I have some code I wrote a few years ago that generates an RGB triple based on temperature. It's not exactly the same thing, because I was basing the values on RGB output frequencies and human eye response, so camera RGB values might not be exactly right. If you just need an estimate, however, this could work. All you'd need to do is sweep through temperatures and look for T that gives you the best fit, after brightness adjustment, to the three values you have.

Unfortunately, I haven't kept a great track of all my sources for the formulae. These could have been of greater use for you.

Edit: Specific values you provided, by the way, cannot correspond to a black body radiation of a flame. If you didn't just make these up, you cannot treat that flame as a black body.
sophiecentaur
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Nov10-12, 09:51 AM
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Quote Quote by K^2 View Post
3 readings are enough to establish temperature assuming perfect black body. It would help greatly, however, to know the response spectra of the RGB pixels.

I have some code I wrote a few years ago that generates an RGB triple based on temperature. It's not exactly the same thing, because I was basing the values on RGB output frequencies and human eye response, so camera RGB values might not be exactly right. If you just need an estimate, however, this could work. All you'd need to do is sweep through temperatures and look for T that gives you the best fit, after brightness adjustment, to the three values you have.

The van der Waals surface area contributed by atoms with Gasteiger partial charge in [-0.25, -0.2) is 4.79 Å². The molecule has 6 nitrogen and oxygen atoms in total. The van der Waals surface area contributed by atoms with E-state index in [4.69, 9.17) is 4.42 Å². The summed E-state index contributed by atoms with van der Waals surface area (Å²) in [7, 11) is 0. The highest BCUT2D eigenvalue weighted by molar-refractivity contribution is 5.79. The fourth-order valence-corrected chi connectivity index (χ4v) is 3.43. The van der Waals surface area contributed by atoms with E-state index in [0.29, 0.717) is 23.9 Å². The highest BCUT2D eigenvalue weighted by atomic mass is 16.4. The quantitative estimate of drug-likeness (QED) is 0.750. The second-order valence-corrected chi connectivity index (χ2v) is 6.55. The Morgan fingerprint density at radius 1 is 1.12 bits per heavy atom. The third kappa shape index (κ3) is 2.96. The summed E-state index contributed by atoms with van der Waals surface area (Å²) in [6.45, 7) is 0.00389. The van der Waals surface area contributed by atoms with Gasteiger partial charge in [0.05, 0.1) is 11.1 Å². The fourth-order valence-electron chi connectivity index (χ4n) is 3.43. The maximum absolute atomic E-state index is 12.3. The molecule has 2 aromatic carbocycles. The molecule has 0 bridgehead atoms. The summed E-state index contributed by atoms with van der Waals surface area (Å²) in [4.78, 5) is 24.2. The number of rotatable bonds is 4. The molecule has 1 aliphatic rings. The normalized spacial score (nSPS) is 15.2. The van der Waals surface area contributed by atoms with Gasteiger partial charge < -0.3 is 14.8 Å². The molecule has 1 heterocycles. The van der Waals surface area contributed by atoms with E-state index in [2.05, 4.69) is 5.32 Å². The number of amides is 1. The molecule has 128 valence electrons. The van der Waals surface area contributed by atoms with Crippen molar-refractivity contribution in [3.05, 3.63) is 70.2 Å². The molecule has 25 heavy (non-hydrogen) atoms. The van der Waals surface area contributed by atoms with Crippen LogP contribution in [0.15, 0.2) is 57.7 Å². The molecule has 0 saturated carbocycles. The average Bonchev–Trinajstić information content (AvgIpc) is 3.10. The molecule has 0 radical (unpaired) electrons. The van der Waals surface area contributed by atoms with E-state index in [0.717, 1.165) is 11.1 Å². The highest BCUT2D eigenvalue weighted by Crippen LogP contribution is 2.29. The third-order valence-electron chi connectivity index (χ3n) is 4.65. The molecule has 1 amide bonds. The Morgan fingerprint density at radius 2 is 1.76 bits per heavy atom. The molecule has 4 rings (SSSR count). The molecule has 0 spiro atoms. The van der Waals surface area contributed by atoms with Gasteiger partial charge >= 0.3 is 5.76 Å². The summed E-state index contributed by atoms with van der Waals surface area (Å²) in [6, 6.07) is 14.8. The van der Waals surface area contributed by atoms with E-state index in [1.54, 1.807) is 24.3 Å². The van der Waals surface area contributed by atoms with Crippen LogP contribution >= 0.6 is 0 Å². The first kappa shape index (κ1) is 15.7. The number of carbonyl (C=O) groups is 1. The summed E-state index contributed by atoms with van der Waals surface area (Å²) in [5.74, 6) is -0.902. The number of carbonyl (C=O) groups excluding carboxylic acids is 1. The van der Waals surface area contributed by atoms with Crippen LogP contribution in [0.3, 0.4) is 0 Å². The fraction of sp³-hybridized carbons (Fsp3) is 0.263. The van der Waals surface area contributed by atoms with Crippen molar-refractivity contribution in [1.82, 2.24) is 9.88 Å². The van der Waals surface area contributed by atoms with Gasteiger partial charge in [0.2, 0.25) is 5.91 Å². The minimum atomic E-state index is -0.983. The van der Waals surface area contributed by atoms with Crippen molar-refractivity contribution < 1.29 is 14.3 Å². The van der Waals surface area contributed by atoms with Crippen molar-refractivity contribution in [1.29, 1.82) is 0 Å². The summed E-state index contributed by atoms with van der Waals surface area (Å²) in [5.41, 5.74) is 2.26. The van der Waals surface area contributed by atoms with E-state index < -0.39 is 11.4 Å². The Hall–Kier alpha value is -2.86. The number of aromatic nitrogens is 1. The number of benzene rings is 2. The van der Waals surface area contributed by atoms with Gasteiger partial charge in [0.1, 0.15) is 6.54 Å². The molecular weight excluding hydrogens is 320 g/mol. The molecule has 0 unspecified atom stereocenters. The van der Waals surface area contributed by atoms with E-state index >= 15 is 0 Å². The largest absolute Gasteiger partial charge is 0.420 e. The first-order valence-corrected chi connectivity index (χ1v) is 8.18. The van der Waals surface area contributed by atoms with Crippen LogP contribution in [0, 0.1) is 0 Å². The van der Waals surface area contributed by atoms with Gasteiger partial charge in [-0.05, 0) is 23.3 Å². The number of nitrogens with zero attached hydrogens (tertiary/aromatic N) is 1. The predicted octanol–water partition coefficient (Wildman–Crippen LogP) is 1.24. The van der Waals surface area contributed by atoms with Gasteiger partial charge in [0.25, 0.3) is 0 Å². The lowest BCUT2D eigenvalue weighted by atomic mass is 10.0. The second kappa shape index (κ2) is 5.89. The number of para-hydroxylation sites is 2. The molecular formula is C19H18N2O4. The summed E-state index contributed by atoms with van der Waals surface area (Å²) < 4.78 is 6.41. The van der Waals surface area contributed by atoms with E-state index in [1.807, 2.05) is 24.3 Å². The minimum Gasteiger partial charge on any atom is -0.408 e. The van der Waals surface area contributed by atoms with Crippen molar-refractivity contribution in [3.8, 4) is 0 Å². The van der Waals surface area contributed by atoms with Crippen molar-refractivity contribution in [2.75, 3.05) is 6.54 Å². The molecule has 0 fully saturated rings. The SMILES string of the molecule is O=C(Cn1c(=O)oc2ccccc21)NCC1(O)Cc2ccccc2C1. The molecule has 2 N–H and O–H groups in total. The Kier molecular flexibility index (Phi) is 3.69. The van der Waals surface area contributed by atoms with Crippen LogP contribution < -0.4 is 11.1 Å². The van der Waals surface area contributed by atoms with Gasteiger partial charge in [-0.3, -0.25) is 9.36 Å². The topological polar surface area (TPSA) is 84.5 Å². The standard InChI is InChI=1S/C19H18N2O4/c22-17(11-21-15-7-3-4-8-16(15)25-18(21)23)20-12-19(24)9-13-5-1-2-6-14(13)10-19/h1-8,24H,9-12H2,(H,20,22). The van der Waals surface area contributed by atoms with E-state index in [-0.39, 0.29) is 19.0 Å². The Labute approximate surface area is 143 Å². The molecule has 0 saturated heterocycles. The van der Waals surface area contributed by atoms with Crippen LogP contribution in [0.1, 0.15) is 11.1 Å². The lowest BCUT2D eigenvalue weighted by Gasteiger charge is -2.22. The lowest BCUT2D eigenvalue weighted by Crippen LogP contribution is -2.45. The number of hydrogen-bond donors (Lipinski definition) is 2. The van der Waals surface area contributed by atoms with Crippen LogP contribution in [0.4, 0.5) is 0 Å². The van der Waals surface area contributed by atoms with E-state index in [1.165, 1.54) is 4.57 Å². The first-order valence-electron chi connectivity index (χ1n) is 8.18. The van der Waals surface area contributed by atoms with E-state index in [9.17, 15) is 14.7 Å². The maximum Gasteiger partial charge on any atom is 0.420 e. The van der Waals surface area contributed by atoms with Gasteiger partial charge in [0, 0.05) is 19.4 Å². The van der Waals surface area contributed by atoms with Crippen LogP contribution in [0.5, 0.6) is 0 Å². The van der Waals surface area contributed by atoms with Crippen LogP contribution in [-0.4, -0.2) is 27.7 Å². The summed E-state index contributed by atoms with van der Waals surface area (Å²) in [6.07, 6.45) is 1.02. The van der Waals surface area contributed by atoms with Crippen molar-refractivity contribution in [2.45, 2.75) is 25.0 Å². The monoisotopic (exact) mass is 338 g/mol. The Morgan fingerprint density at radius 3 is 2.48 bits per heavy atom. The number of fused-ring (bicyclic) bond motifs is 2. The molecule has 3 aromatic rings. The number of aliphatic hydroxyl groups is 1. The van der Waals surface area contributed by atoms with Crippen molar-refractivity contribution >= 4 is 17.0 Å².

Unfortunately, I haven't kept a great track of all my sources for the formulae. These could have been of greater use for you.

Edit: Specific values you provided, by the way, cannot correspond to a black body radiation of a flame. If you didn't just make these up, you cannot treat that flame as a black body.
Assuming the readings are genuine, I wonder which is more likely - the flame isn't black body or the Camera software has manipulated the RGB values? I suppose that some traces of a metal in the flame could be colouring it (as in 'flame tests').
How far from black body are those values? Could it be affected by background lighting? We don't know about the actual measurement setup.

It's just possible that our enthusiastic responses have manged to scare Ashiataka off! We haven't heard from him / her for a while. Come baaaaack!
K^2
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#11
Nov10-12, 10:11 AM
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Very far. Temperatures you can get from a flame would correspond to colors red to white. Sun = 5700K. [106, 216, 177] is teal. Even assuming an error due to camera, we are talking about something in the 10kK+ range.